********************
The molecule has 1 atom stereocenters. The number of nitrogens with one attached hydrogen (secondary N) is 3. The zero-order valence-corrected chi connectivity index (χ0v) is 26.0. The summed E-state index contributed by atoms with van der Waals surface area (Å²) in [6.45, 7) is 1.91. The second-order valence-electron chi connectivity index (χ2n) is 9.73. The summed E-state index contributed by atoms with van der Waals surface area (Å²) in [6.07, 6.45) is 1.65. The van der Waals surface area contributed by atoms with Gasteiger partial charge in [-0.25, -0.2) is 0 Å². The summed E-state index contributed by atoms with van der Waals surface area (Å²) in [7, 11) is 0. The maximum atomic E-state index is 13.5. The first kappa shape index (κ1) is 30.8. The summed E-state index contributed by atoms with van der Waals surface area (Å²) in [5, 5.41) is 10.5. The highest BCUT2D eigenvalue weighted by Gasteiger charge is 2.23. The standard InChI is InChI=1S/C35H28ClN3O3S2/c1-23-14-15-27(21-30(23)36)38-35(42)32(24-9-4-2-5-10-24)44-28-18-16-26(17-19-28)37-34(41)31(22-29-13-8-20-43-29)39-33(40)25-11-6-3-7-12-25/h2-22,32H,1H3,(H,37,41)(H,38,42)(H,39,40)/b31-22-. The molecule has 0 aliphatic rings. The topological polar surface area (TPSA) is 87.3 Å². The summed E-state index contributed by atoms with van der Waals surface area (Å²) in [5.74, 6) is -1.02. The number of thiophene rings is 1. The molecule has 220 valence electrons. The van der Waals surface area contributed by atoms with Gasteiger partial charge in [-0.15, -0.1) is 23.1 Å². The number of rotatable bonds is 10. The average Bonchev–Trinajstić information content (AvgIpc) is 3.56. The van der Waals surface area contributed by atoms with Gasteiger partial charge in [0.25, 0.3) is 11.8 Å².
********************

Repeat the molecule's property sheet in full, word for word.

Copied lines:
The molecule has 1 atom stereocenters. The number of nitrogens with one attached hydrogen (secondary N) is 3. The zero-order valence-corrected chi connectivity index (χ0v) is 26.0. The summed E-state index contributed by atoms with van der Waals surface area (Å²) in [6.45, 7) is 1.91. The second-order valence-electron chi connectivity index (χ2n) is 9.73. The summed E-state index contributed by atoms with van der Waals surface area (Å²) in [6.07, 6.45) is 1.65. The van der Waals surface area contributed by atoms with Gasteiger partial charge in [-0.25, -0.2) is 0 Å². The summed E-state index contributed by atoms with van der Waals surface area (Å²) in [7, 11) is 0. The maximum atomic E-state index is 13.5. The first kappa shape index (κ1) is 30.8. The summed E-state index contributed by atoms with van der Waals surface area (Å²) in [5, 5.41) is 10.5. The highest BCUT2D eigenvalue weighted by Gasteiger charge is 2.23. The standard InChI is InChI=1S/C35H28ClN3O3S2/c1-23-14-15-27(21-30(23)36)38-35(42)32(24-9-4-2-5-10-24)44-28-18-16-26(17-19-28)37-34(41)31(22-29-13-8-20-43-29)39-33(40)25-11-6-3-7-12-25/h2-22,32H,1H3,(H,37,41)(H,38,42)(H,39,40)/b31-22-. The molecule has 0 aliphatic rings. The topological polar surface area (TPSA) is 87.3 Å². The summed E-state index contributed by atoms with van der Waals surface area (Å²) in [5.74, 6) is -1.02. The number of thiophene rings is 1. The molecule has 220 valence electrons. The van der Waals surface area contributed by atoms with Gasteiger partial charge in [-0.15, -0.1) is 23.1 Å². The number of rotatable bonds is 10. The average Bonchev–Trinajstić information content (AvgIpc) is 3.56. The van der Waals surface area contributed by atoms with Gasteiger partial charge in [0.25, 0.3) is 11.8 Å².